I'm sure it's flattering to self-described intellectuals to believe that there exists a Cult of Ignorance in this country, but it isn't true. Nobody relishes their own ignorance, and nobody--not even subliminally--would assert their ignorance is as good as another's knowledge in answering any question. What you call a Cult of Ignorance is in fact an assertion of democratic rights: that if a political question is asked, every American--indeed any citizen of a democratic state--feels an equally valid right to answer it. Maybe the solution to this problem isn't better-informed answers but fewer questions. British elites, after all, forced Brexit upon themselves; what started as an off-handed promise by David Cameron spiraled into an unforced catastrophe. On EU membership, the government abdicated its responsibility, posed a question to the people, and the people answered--as is their right. Don't insult the people for answering the question differently than you might have answered it; blame, if anything, the circumstances that compeled the question to be asked at all. As someone who mildly supported Brexit--to the extent it's any of my business as an American--I don't think popular referendum was the right way to achieve it. But even if Remain had won, I wouldn't seek solace by trotting out contemptuous quotes.

When you say "cult of ignorance," you mean how speakers are always being barred from or shouted down on university campuses? It isn't that big a problem: 18-22 year olds are pretty stupid, and don't learn much of anything until after they leave the university, so it doesn't matter if they indulge the cult of ignorance while they're on campus.

A properly functioning democracy depends on a thing which apparently doesn't exist anywhere. Let's put more and more things under the control of properly functioning democracy.

YOU LOST. GET OVER IT. GET USED TO IT.

Welcome to what the EU is saying to the British now, in terms of respecting British wishes - 'While the UK would remain a member until exit negotiations were concluded, they said, Europe expected it to “give effect to this decision ... as soon as possible”. The special settlement negotiated by Cameron earlier this year was void and could not be renegotiated, they said.' - http://www.theguardian.com/politics/2016/jun/24/top-eu-leader-we-want-britain-out-as-soon-as-possible

The interests of anyone in Brussels/Strasbourg caring what the UK desires in terms of its future relations with the EU should just be starting to become clear for the successful leave campaigners.

Oddly, the EU members except the UK are not willing to agree with the Brexit advocates "give up everything we want while we take everything you have".

Trump does say he will walk away from a deal he does not like, but for Brexit, that means walking away from any trade or connection to the EU if the EU won't bend over and get screwed by Brexit advocates.

Trump never talks about the times he walked away, which I'm sure are GREAT in number, so GREAT, the list is too long to talk about.

LOVE WINS! YAY!

also: Catherine Rampell is the living, breathing embodiment of the Cathedral.
Nothing but pat PC pabulum. Constant feminism and bitching about inequality.

What's the problem? Britain leaving the EU isn't a big deal and the search results fall off after a few hours. Just like the market panic was over after a few hours. The pound is down a couple of cents from where it was at the end of February. The FTSE 100 is up on the week, and it's even up currency adjusted over the past two weeks. If you want to see a problem, look at Deutsche Bank, but that isn't related to Brexit.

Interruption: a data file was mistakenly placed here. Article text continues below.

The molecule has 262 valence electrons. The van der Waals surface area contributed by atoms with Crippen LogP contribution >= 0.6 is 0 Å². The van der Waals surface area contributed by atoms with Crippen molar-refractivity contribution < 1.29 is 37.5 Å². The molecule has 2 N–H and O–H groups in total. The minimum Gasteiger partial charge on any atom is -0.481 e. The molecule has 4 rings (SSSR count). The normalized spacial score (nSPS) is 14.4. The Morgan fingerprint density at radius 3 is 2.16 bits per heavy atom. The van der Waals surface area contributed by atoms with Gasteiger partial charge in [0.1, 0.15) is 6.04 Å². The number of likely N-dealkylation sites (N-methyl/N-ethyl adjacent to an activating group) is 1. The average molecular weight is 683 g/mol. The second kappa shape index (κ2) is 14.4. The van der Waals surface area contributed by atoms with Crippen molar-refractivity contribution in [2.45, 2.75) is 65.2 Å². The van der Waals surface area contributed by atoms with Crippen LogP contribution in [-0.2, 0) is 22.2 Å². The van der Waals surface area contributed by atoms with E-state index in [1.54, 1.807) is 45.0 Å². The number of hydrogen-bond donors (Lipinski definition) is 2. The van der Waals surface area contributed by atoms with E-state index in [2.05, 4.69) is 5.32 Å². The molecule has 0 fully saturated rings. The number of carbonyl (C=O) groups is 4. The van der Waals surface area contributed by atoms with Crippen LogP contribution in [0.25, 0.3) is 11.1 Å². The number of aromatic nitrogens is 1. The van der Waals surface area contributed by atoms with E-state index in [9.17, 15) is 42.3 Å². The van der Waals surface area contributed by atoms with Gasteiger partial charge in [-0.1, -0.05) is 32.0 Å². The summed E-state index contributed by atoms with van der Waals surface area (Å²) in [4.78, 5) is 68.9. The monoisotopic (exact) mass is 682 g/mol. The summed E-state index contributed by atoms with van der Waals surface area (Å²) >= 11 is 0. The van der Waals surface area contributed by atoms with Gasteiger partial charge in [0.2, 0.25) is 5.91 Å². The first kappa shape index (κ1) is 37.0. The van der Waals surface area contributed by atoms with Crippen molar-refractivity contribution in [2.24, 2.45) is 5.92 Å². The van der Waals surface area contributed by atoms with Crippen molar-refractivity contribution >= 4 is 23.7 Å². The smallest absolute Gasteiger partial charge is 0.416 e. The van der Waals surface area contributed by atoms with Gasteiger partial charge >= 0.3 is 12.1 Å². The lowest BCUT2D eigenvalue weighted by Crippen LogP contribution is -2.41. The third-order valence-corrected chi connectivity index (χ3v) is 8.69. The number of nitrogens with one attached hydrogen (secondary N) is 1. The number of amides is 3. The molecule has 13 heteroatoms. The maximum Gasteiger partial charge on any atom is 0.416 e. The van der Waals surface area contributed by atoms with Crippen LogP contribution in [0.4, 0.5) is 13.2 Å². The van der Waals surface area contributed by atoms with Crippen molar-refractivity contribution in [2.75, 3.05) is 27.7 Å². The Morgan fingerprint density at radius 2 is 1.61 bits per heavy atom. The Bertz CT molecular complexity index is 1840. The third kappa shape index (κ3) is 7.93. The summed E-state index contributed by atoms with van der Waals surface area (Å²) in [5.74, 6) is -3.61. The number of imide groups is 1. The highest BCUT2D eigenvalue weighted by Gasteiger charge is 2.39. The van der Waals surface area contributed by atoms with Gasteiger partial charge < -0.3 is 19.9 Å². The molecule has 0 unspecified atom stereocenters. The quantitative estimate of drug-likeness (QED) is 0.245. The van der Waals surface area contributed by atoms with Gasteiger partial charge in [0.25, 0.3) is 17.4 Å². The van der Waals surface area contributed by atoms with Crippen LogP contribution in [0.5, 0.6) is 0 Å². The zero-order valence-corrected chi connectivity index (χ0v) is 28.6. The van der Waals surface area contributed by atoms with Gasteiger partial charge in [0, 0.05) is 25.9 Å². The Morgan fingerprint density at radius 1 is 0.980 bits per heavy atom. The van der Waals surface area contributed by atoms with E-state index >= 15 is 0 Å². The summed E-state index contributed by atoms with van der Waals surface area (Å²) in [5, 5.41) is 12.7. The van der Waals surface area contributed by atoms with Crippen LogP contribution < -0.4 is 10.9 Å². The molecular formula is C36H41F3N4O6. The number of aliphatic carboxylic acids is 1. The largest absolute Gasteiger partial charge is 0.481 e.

The political establishment lives in an echo chamber created by the media. I would guess most of those panicked searches were by the supposedly well informed, intelligent people who went to the right schools, but exist within that bubble.

Many many problems, among the the future of the European Digital Single Market proposal. The EU commission said it was a 470 billion USD bill laying on the street. It was a set of regulations for intellectual property, consumer protection......for short, any digital business would follow EU rules instead of 28 sets of rules, the very definition of economy of scale. Today, June 24th, the optimistic scenario is one set of rules for the UK and one for the EU, the pessimist one is things stay as today.

http://www.sfchronicle.com/business/article/A-Brexit-could-end-Europe-s-dreams-of-a-digital-8316255.php

Wouldn't a libertarian prefer reciprocal agreements over one standard? I personally would be fine with German or Japanese cars being sold in America with minimum modification. Left hand drive, English labeling, pass a smog test.

It would be nice too if reciprocal agreements on IP did not set term, just ensured that foreign and domestic IP were treated the same. That is, sure you can have a 30 year copyright if you want (or 300?), but make sure you treat a local author and an import the same. That way you can't "rob" foreign IP, but you can set your own balance for property and innovation.

Why shouldn't a developing country have 5 year patents, really?

"What’s the problem? Britain leaving the EU isn’t a big deal and the search results fall off after a few hours. Just like the market panic was over after a few hours."

So, nothing will change with Brexit because no one voting for Brexit wanted no change?

Or are you saying that everything the Brexit advocates have been complaining about the EU are just everything the EU is trying to change anyway?

The Brexit advocates are like your boss saying "I'm going cut the price you pay for the car you make by cutting your pay be 50% so you will be better off because you will save 5 weeks of your current pay when buying your new car."

The 24th isn't over yet?

That drop-off was quite notable.

Brexit is not an event: it's a process. A lot of yeoman's homework, in the "Flexcit" plan, has already been done by Richard North: http://eureferendum.com/blogview.aspx?blogno=86117. A shorter version is available here: http://eureferendum.com/themarketsolution.pdf.